Short Week Stuffed with Data: Leading Indicators, Existing Homes, Fed Minutes Arrive Before the Turkey

The shortened holiday week offers plenty of action, including an OPEC meeting, Nvidia earnings, and Treasury auctions. The dollar index is near three-month lows, which could provide support for equities. Microsoft shares rose in premarket trading on a key new hire.
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Key Takeaways

  • Conference Board Leading Indicators ahead after 18 consecutive months of declines

  • Crude on upswing ahead of weekend OPEC meeting where further cuts seen likely

  • Treasury auctions on tap could help set direction of yields in coming days

(Monday market open) This week packs lots of news into a small package, but major indexes offer little in the way of a direction after a sluggish overnight session.

The S&P 500® Index (SPX) and Nasdaq Composite® (COMP) open Monday on three-week win streaks amid hopes that recent soft inflation data could herald the end of the Federal Reserve’s rate hikes. It’s the longest win streak since July for the major indexes.

Small caps outpaced their larger brethren last week after a drop to nearly two-month lows in the 10-year Treasury note (TNX) yield. Small caps, which have been severely outpaced by their larger brethren year-to-date, can be more sensitive to rising borrowing costs, so the yield decline appeared supportive.

Trading could slow as the week continues, with U.S. markets closed for Thursday’s Thanksgiving holiday followed by a short session Friday. But there’s plenty of action between now and then, including tomorrow’s earnings report from chip giant Nvidia (NVDA) and several Treasury auctions. The 10-year U.S. Treasury note yield gained ground early Monday but remains not far off recent two-month lows. Its path this week could help set Wall Street’s direction.

Direction might also be determined in part by the U.S. Dollar Index, which trades near three-month lows following signs of stronger economic data overseas. The index is at key technical support near its 200-day moving average of 103.6 this morning. Weakness in the dollar could conceivably inject some strength into equities.

Morning rush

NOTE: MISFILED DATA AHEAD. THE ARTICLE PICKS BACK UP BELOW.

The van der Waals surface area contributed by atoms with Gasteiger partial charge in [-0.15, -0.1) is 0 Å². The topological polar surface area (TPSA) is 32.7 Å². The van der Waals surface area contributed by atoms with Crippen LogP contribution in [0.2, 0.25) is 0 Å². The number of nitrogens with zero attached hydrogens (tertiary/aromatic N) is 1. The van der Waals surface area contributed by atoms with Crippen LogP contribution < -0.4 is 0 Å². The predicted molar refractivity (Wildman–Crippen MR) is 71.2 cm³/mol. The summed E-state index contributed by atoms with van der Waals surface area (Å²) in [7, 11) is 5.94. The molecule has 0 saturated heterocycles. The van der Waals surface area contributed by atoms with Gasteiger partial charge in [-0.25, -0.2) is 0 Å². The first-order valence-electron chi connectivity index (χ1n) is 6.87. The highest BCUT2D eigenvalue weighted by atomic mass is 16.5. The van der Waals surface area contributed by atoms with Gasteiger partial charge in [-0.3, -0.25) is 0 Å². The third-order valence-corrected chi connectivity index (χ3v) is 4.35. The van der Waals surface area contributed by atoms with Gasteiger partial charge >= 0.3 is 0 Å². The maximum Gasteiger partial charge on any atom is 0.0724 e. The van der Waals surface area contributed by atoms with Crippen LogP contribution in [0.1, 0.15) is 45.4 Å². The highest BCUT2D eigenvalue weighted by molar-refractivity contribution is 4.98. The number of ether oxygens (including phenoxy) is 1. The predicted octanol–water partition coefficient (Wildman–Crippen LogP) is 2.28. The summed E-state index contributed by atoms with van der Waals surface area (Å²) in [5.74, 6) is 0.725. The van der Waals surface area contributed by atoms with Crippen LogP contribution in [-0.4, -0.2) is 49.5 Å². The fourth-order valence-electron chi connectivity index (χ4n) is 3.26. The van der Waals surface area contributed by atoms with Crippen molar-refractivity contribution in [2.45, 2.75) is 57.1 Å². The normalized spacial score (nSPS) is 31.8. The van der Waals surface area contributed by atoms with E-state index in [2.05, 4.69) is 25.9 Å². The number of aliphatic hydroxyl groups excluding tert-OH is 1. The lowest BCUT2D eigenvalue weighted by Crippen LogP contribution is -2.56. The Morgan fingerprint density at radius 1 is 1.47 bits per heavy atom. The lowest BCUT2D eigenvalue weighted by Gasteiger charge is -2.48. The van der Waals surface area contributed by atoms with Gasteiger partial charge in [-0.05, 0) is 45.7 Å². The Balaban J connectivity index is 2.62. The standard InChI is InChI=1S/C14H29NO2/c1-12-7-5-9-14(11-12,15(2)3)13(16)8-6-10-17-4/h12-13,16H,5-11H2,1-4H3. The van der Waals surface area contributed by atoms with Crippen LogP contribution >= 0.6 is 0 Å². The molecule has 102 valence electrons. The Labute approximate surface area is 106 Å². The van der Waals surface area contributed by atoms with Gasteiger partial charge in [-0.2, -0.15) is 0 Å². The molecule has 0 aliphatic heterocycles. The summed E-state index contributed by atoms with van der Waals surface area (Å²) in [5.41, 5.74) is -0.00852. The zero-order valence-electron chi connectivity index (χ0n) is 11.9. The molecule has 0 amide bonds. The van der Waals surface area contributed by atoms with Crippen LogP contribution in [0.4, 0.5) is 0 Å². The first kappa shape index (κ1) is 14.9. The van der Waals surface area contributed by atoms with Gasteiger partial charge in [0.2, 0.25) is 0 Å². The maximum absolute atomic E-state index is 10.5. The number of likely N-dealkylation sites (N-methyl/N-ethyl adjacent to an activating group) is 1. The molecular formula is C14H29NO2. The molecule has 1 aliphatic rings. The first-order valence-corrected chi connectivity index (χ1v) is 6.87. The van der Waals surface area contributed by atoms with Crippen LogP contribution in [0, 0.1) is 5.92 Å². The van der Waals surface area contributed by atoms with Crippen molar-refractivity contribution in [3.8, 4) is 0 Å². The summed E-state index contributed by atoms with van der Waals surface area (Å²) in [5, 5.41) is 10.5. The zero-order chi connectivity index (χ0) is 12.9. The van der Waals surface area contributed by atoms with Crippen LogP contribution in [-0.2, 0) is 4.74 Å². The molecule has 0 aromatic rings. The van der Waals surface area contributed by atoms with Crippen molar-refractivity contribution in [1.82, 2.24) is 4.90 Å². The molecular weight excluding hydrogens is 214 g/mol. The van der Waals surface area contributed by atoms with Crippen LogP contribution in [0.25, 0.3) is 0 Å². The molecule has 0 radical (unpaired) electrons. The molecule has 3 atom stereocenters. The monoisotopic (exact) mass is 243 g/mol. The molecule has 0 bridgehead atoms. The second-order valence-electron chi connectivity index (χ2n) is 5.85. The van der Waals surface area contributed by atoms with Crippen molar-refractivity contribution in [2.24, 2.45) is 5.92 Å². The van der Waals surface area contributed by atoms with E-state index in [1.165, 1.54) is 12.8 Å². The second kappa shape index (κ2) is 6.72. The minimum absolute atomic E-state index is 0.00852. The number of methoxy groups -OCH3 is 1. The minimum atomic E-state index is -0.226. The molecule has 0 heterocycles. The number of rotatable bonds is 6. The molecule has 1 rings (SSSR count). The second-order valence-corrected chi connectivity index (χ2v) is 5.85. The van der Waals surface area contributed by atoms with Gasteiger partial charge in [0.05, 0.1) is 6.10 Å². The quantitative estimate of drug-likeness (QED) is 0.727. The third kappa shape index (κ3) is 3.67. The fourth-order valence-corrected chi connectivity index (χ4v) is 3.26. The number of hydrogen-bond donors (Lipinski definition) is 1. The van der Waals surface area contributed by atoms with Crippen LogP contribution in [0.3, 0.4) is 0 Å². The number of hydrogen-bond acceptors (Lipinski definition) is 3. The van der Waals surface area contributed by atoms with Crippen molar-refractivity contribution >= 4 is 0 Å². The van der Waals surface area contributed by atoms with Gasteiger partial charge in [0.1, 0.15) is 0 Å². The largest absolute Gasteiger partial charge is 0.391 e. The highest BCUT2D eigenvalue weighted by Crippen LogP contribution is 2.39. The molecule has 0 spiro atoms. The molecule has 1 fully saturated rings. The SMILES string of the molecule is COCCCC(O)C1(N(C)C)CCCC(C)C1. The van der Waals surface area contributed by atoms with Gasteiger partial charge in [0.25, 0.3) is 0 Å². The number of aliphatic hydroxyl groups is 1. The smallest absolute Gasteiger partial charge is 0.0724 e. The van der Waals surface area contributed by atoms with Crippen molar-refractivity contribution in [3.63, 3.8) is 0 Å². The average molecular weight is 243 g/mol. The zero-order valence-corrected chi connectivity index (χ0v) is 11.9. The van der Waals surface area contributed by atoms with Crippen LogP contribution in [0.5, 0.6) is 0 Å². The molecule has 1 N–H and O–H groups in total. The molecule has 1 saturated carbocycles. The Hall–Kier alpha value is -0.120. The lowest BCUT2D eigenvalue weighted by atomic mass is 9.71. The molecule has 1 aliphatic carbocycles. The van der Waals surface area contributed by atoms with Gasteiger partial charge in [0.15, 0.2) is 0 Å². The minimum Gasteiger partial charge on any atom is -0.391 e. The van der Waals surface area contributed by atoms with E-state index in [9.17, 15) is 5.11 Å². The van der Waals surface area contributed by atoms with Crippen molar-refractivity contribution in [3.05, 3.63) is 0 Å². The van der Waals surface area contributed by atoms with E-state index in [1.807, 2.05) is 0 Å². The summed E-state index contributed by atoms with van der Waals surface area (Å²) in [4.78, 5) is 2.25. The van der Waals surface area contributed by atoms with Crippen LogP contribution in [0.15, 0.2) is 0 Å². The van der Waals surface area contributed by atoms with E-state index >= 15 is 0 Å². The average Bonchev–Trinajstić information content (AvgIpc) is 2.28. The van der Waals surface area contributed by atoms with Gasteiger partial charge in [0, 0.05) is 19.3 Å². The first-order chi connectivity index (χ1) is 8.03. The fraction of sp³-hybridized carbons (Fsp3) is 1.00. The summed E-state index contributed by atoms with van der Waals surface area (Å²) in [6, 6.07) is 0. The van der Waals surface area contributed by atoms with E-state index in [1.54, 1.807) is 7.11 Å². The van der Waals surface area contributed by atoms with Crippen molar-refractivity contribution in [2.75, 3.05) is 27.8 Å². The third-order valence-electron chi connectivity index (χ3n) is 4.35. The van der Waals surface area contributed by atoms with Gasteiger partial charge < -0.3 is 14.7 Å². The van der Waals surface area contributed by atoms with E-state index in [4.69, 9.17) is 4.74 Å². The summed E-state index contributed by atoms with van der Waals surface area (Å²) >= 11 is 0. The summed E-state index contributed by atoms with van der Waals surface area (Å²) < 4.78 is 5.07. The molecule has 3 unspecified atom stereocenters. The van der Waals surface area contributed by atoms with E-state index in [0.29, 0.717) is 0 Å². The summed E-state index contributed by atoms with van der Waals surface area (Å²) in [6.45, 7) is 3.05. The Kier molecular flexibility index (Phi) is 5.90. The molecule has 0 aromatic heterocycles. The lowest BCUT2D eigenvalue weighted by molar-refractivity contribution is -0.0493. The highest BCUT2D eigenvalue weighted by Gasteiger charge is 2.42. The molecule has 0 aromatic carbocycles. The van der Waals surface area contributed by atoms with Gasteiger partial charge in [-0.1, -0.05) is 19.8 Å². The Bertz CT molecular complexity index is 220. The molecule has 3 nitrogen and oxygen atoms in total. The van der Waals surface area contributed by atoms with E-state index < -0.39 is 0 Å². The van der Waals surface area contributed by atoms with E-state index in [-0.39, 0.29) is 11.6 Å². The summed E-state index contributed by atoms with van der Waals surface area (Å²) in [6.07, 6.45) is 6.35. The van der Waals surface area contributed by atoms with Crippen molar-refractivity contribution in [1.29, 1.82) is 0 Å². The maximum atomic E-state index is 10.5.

• The 10-year Treasury note yield (TNX) inched up 3 basis points to 4.47%.
  • The U.S. Dollar Index ($DXY) trades near two-month lows at around 103.6.
  • Cboe Volatility Index® (VIX) futures rose slightly to 14.18 but remains near seven-week lows.
  • WTI Crude Oil (/CL) rose nearly 2% to $77.35 per barrel.

What to watch

Week ahead: The Conference Board’s Leading Indicators for October bows soon after the open today. It’s worth checking for possible signs of slowing growth following a light October jobs report. Consensus on Wall Street is for a 0.7% monthly drop in the headline figure, the same as in September, according to Trading Economics. The Leading Economic Index (LEI) has fallen 18 consecutive months beginning in April 2022. Historically, it’s unusual to see that long a stretch without a recession.

Tuesday morning puts housing front and center with October Existing Home Sales. Analysts don’t expect much change from September. On Wednesday there’s an update on Initial Jobless Claims. These normally run on Thursday but moved up a day due to the holiday.

Minutes on tap: Tomorrow afternoon brings minutes from the recent Federal Open Market Committee (FOMC) meeting, which could help shed light on the vote to keep rates unchanged. While there’s been a lot of data under the bridge since then, the minutes could reveal any specific concerns policymakers brought up.

“The Fed is in pause mode,” says Cooper Howard, a fixed income strategist at the Schwab Center for Financial Research. “Last week’s CPI and PPI reports showed signs that inflation is cooling more than expected even though it’s still elevated. The jobs market is also showing signs that it’s loosening, which likely confirms that the Fed doesn’t need to hike rates again this cycle.”

Sold! Speaking of rates, a handful of Treasury auctions take place in the coming days, including several later this morning. These have taken on more significance than usual lately due to worries about hefty supplies overwhelming demand and forcing yields higher.

Crude takes a swing: Baseball great Yogi Berra said, “It ain’t over till it’s over,” and that applies to this week because it doesn’t really end Friday for investors. The coming weekend features OPEC’s next meeting where many analysts expect the cartel to deepen output cuts after crude prices fell 20% from their September highs. Crude has been on an upswing the last few days after touching four-month lows early last week

Stocks in spotlight

Nvidia (NVDA) becomes the final mega-cap firm to report when it opens its books Tuesday afternoon. The chip firm, a leader in artificial intelligence (AI), recently saw shares approach record highs and has consistently impressed with results and guidance. However, its last two quarters are a hard act to follow.

Data center is key for Nvidia after a 171% year-over-year jump in revenue for that business in fiscal Q2. The data center business includes artificial intelligence (AI) chips that sparked enthusiasm this year due to their use in applications like ChatGPT.

Nvidia delivered massive earnings and revenue beats the last two quarters, possibly raising pressure for an encore. The company forecast fiscal Q3 revenue of $16 billion, plus or minus 2%, up 170% annually. But considering how results outpaced expectations earlier this year, it’s likely there are “whisper numbers” on Wall Street above that guidance, and shares could possibly get dinged if there’s no major upside surprise.

Tuesday features earnings from Lowe’s (LOW), Kohl’s (KSS), Dick’s Sporting Goods (DKS), Best Buy (BBY), and Nordstrom (JWN).

Microsoft (MSFT) shares popped 1% in premarket trading after CEO Satya Nadella said former OpenAI chief Sam Altman will be joining the tech giant to lead a new artificial intelligence (AI) research team.

Eye on the Fed